Federal Income Tax on Social Security Benefits - GoBankingRates
That historic 8.7% Cost of Living Adjustment (COLA) last year was a welcome addition to everyone’s monthly Social Security benefit, but some beneficiaries may be in for a surprise when they file their 2023 taxes this year. A portion of each person’s Social Security benefits received during the tax year becomes taxable by the IRS if that person’s combined income from all sources exceeds a threshold for their tax filing status. Individual tax filers with total combined income over $25,000, or married filers with total combined income over $32,000 will need to pay income tax on half of the SS benefits they received during the tax year. And if the tax filer’s combined income is even higher, so is the amount of Social Security that will be taxed by the IRS. So if that big COLA increase pushed you over the IRS threshold, you will now pay income tax on some of your Social Security benefits.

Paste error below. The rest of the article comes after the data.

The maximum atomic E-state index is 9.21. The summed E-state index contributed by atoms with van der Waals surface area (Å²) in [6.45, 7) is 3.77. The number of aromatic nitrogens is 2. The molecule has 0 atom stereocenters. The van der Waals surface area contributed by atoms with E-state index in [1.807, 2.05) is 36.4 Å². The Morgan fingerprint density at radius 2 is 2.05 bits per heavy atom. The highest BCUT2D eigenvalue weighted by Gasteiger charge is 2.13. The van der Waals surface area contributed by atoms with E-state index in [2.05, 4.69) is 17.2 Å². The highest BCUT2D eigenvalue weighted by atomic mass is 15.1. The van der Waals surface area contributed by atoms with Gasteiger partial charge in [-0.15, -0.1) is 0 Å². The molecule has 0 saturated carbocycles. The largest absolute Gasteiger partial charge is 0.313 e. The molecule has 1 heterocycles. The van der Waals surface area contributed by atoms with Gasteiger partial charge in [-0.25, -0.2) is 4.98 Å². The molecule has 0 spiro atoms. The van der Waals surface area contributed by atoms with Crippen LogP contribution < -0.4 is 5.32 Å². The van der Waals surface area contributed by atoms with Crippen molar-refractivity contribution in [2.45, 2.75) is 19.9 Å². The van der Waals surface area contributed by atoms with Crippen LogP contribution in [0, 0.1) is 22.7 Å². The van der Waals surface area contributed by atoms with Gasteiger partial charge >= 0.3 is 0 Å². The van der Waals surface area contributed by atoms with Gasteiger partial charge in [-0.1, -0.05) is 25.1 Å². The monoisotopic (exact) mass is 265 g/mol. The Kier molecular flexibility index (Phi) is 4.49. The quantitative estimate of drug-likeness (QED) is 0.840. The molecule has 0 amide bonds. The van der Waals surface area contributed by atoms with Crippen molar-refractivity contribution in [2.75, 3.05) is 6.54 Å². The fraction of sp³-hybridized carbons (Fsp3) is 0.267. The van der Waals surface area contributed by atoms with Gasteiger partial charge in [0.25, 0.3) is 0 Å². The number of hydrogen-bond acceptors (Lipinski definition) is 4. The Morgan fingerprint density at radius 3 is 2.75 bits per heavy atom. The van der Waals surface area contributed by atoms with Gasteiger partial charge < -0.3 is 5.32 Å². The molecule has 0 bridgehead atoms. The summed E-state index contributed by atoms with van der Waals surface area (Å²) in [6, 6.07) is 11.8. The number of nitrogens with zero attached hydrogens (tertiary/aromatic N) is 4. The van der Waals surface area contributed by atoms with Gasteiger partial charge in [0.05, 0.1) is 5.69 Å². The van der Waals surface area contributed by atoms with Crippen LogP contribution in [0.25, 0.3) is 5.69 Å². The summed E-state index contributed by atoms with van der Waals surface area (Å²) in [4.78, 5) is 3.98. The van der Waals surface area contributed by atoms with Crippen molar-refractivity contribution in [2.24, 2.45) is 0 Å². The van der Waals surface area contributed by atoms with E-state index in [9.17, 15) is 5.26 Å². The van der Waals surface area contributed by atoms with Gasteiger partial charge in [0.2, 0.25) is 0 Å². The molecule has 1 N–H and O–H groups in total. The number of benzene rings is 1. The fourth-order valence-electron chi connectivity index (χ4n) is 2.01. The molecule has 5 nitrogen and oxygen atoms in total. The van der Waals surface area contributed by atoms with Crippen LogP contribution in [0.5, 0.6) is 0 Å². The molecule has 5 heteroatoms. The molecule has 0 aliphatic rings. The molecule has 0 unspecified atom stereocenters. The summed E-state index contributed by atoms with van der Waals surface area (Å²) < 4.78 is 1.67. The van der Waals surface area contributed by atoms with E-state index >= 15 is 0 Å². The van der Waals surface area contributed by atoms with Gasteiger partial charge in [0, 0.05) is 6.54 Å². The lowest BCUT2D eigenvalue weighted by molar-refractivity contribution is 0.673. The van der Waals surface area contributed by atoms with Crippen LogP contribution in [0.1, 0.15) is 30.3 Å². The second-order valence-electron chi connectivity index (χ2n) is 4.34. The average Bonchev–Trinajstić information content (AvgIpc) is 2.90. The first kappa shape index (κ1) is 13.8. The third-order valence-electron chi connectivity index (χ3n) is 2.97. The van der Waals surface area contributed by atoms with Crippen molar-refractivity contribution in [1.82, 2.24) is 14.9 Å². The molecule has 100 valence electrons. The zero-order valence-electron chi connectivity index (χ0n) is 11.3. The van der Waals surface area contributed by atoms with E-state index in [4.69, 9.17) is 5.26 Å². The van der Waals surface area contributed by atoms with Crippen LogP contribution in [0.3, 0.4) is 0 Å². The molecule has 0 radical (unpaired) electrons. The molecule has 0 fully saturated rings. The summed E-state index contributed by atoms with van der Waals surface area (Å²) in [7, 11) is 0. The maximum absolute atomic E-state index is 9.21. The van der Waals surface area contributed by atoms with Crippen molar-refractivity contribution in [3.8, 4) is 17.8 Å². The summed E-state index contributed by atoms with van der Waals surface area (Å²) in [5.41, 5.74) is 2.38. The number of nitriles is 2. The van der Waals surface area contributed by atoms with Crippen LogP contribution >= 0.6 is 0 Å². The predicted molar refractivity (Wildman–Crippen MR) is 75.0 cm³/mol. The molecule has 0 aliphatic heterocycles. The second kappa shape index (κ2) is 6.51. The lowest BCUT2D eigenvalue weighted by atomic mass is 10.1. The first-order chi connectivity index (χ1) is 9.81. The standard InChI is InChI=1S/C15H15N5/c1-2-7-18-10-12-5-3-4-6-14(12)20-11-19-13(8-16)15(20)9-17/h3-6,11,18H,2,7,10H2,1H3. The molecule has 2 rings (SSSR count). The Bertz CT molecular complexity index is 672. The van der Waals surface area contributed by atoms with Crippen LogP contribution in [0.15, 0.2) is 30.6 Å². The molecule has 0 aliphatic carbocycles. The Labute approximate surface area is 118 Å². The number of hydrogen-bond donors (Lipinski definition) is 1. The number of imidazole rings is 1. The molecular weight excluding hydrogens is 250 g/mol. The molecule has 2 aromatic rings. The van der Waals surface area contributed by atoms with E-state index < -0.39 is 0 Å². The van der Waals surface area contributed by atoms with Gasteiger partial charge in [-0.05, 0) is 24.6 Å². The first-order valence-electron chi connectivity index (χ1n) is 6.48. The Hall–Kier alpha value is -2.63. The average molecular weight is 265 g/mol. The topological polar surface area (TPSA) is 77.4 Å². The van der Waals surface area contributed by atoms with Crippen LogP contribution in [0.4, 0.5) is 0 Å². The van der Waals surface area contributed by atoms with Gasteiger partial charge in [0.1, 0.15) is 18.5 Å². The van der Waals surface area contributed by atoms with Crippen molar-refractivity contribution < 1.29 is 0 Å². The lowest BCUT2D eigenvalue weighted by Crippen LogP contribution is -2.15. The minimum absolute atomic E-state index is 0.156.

The thresholds at which Social Security benefits become taxable were first set in 1984 but they haven’t been adjusted since so, every year, more and more Social Security beneficiary’s are surprised to find they suddenly owe income tax on their Social Security benefits. If that historic 8.7% COLA increase pushed you over the IRS threshold, you will owe more to the IRS. And be aware too that anything else that increases your combined income and pushes you over the income threshold for your income tax filing status (such as required minimum distributions, or “RMDs,” from your tax deferred investments) may result in up to 85% of the Social Security benefits you received during the tax year becoming part of your overall income taxable by the IRS. All of this is explained in this GoBankingRates article by Dawn Allcot.